Fugitive willful defaulter Vijay Mallya has taken to Twitter to offer the principal amount he owes to Indian public sector banks. Currently, in the United Kingdom, the liquor baron is being pursued by Indian authorities over a number of charges and fears imminent extradition. His tweets came hours after Christian Michel, the middleman in the Agusta Westland Chopper scam, was extradited by UAE authorities to India. He also faces fears of confiscation of up to Rs. 12,500 Crores worth assets while the ED has already taken possession of assets worth over Rs. 8,050 Crores.
Vijay Mallya owes about Rs. 9000 crores to 17 Indian banks, and after almost three years of hustling with the Indian government and media he asserts that it is the government which is not ‘taking the money back’. “Please take it”, he says twice in his tweets.
I see the quick media narrative about my extradition decision. That is separate and will take its own legal course. The most important point is public money and I am offering to pay 100% back. I humbly request the Banks and Government to take it. If payback refused, WHY ?
— Vijay Mallya (@TheVijayMallya) December 5, 2018
If it were that easy for the “King of Good Times”, he should have voluntarily returned to India by now. But the business tycoon has a number of cases filed against him, enough to put him behind bars for a long time. With serious charges of money laundering, tax evasion and fraud the extravagant spendthrift is looking at up to seven years in jail, or more.
Besides these offenses, the lesser talked about crimes of Vijay Mallya are lurking in the shadows and in this case the phrase, “Please take it”, if ever offered, will never be enough. These are the injustices caused to the thousands of Kingfisher Airlines employees and customers who still await their salaries and refunds.
Ever since the glamourous Kingfisher Airlines began crashing, making unprecedented losses the employees faced the brunt when they stopped receiving their salaries for months on end. Strikes by airline staff and pilots led to the cancellation of hundreds of flights from 2010 till the ultimate cancellation of KFA’s flying license by DGCA in October 2012.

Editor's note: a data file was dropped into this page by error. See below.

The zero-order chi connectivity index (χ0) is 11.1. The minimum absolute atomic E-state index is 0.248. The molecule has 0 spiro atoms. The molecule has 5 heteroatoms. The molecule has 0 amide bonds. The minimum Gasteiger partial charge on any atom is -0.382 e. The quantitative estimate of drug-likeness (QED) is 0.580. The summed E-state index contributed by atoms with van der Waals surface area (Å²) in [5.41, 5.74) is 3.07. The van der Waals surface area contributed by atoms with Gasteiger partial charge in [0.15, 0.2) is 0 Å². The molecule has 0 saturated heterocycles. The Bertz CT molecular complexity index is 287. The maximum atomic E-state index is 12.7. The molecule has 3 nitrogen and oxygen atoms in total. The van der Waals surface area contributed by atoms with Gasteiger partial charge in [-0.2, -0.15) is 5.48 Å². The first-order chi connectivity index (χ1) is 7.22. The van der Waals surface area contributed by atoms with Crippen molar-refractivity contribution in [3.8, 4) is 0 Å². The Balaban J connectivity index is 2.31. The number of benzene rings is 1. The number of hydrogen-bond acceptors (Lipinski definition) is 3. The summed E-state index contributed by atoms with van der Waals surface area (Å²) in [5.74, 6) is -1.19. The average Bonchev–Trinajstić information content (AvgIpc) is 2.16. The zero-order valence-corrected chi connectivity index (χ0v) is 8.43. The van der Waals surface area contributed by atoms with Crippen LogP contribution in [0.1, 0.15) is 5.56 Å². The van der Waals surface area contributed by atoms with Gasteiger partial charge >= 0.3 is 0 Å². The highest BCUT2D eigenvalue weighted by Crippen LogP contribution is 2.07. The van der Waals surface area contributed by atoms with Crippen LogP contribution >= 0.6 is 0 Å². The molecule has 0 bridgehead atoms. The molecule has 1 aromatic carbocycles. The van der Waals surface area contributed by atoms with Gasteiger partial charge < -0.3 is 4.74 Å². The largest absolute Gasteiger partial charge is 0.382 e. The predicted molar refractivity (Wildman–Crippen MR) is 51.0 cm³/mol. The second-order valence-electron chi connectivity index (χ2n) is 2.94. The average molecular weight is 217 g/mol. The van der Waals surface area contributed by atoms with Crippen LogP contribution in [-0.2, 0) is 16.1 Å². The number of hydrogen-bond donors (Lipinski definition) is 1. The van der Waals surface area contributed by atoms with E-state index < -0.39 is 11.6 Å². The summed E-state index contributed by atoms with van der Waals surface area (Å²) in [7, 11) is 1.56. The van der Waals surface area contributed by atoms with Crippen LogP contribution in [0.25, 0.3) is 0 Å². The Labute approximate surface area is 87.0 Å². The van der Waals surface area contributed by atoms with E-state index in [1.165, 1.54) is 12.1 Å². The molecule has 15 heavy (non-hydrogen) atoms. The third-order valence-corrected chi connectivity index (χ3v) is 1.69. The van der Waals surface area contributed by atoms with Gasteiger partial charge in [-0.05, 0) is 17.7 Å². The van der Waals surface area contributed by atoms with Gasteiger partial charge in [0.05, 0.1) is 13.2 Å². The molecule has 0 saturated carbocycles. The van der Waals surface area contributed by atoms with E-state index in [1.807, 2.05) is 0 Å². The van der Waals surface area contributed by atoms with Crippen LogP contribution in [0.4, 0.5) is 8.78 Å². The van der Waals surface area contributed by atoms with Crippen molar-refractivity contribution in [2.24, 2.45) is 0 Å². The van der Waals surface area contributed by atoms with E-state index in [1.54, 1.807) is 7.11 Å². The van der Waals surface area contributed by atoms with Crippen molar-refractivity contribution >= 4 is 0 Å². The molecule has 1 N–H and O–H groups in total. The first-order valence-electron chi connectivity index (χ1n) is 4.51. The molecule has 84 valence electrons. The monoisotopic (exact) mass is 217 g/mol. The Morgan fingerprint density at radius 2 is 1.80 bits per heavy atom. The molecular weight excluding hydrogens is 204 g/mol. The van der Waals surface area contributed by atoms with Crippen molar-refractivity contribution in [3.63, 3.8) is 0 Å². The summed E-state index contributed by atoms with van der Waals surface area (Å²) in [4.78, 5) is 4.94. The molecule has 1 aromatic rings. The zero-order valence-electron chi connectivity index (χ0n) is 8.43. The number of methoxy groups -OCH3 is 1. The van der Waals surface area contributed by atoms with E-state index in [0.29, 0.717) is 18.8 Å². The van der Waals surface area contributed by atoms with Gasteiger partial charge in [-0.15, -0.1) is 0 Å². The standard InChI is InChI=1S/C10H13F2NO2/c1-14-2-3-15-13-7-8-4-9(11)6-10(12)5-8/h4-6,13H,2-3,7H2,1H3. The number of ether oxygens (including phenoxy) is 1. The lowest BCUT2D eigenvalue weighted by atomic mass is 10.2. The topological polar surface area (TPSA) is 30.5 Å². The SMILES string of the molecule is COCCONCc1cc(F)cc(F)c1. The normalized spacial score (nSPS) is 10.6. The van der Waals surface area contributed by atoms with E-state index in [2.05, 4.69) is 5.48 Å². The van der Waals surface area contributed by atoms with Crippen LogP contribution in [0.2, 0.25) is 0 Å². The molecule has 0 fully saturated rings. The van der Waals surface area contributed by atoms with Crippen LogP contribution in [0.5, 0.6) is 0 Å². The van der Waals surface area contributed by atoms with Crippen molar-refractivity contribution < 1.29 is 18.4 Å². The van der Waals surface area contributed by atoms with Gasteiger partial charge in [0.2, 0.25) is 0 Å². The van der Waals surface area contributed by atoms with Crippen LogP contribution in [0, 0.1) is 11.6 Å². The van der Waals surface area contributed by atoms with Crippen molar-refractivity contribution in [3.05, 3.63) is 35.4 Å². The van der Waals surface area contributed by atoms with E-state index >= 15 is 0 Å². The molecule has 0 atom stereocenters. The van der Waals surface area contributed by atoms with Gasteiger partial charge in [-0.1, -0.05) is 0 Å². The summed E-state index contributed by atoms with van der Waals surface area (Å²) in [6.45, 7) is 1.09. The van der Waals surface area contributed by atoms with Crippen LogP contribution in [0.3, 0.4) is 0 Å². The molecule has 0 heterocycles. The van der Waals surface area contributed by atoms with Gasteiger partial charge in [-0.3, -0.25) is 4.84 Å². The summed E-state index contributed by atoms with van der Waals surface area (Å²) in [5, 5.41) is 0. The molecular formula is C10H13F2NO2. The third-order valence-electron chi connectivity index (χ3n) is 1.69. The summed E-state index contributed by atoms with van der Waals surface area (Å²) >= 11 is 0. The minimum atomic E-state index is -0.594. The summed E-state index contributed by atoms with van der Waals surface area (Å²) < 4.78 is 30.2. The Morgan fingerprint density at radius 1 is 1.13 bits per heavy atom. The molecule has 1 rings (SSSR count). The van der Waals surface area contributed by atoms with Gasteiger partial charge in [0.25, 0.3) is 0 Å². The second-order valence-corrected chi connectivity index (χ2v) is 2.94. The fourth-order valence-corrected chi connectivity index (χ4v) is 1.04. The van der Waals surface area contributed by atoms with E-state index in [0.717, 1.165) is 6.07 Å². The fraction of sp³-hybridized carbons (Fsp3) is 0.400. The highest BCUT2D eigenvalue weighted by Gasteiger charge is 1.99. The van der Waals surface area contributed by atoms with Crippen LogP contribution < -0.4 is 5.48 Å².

Numerous passengers have not been refunded since the time their flights were canceled, and this does not even compare to the suffering caused to KFA’s near 3000 employees while about 7000 in total lost their jobs. The man who has been granted a weekly allowance of Rs. 16 lakhs by London High Court, owes 300 crores to his employees who largely remain stranded after not being paid for months and many have not been able to find suitable jobs after the KFA catastrophe. It should be noted that all employees based abroad were paid and the top 30 to 40 employees were put on the books of United Breweries. KFA CEO Sanjay Agarwal was paid Rs. 3 crore in 2013.
In a letter written to the Prime Minister, in June 2018, the KFA staff raised the issue of unpaid salaries and the inability to withdraw provident funds. They also alleged diversion of Rs. 3700 Cr. in loans from KFA to Vijay Mallya’s Formula 1 and IPL teams. Many employees have alleged that income tax was deducted from their salaries by the company but never deposited with the Income Tax Department. In all, the salaries, the gratuity accrued nor the provident funds were accessible to the beleaguered employees. It is rightly said by the staff members that Mallya has blood on his hands, as the wife of a staff member committed suicide citing distress caused by non-payment of husband’s salary for six months.
The inconvenience caused to KFA’s employees is unquantifiable, from losing their homes, the stress of outstanding loans and EMIs to struggling to find jobs that paid even a fraction of what they made at KFA, while they still await, but with little hope, the payment of their hard earned money. Banks can go on with NPAs building up as public money masters at emancipating financial debacles, but the emotional distress, caused by Mr. Mallya’s poor decisions, that continues to impinge on the lives of ordinary citizens is unassessable, indelible and unforgivable.